At the same time, the strategy used to track down the genetic correlation between Colony Collapse Disorder and the suspect virus provides a "road map for rigorously and efficiently addressing outbreaks of infectious disease," said W. Ian Lipkin, a molecular biologist at Columbia University's Mailman School of Public Health who was the corresponding author for the Science study.

"I really do think that these new technologies will revolutionize our approach to epidemiology and the characterizing of outbreaks of infectious disease," he said.

If the strategy were available in 2003, public-health experts might have been able to track down the roots of severe acute respiratory syndrome, or SARS, in much less time than the months that were required back then, Lipkin said.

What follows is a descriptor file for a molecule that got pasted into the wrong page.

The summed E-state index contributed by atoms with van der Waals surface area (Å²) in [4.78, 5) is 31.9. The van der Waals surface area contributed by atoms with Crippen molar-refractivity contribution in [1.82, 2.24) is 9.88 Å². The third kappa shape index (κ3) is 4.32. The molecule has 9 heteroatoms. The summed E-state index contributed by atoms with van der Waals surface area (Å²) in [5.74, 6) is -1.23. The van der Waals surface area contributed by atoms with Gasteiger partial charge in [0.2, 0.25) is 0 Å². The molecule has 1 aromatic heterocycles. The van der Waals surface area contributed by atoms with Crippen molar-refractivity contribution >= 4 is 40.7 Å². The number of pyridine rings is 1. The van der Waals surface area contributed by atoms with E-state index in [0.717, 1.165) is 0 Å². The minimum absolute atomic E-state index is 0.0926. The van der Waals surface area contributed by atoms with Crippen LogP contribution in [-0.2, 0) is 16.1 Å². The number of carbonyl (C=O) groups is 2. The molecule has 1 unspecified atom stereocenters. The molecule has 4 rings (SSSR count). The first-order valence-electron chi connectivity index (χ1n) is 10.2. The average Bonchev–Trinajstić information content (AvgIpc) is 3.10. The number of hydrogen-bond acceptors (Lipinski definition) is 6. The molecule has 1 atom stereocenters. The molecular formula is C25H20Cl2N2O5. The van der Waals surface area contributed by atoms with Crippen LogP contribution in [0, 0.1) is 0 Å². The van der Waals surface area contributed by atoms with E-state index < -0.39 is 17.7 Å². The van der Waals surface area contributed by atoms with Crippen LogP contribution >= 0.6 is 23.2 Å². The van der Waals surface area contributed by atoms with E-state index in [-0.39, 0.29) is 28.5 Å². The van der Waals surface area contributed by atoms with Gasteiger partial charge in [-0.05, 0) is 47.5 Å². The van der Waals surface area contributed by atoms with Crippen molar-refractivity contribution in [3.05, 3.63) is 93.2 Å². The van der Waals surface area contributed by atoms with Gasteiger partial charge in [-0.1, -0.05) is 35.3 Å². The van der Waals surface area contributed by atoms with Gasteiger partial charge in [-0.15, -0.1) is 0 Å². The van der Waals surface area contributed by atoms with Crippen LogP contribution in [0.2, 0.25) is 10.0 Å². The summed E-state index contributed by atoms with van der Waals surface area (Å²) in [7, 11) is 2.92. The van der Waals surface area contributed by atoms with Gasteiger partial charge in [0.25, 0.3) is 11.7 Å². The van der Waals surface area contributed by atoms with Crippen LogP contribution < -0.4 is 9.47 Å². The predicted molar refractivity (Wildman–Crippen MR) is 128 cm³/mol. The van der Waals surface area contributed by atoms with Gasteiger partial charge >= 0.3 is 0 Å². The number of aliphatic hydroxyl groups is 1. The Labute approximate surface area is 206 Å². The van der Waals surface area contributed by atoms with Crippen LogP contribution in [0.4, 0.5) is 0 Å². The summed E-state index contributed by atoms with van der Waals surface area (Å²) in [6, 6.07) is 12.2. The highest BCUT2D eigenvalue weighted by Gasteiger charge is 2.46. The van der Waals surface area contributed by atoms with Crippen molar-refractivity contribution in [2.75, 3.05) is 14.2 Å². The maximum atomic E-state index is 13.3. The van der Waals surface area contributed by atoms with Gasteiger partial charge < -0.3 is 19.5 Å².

"We would be able to get similar sorts of answers in as short as a week," he said.

In addition to Cox-Foster, Lipkin, Holmes and Pettis, the researchers behind the Science study included Sean Conlan, Gustavo Palacios, Phenix-Lan Quan, Thomas Briese, Mady Hornig, Andrew Drysdale, Jeffrey Hui and Junhui Zhai of Columbia University; Jay Evans of the USDA-ARS Bee Research Laboratory; Nancy Moran and Vince Martinson of the University of Arizona; David Geiser, Dennis vanEngelsdorp, Abby Kalkstein and Liwang Cui of Penn State; and Stephen Hutchison, Jan Fredrik Simons and Michael Egholm of 454 Life Sciences.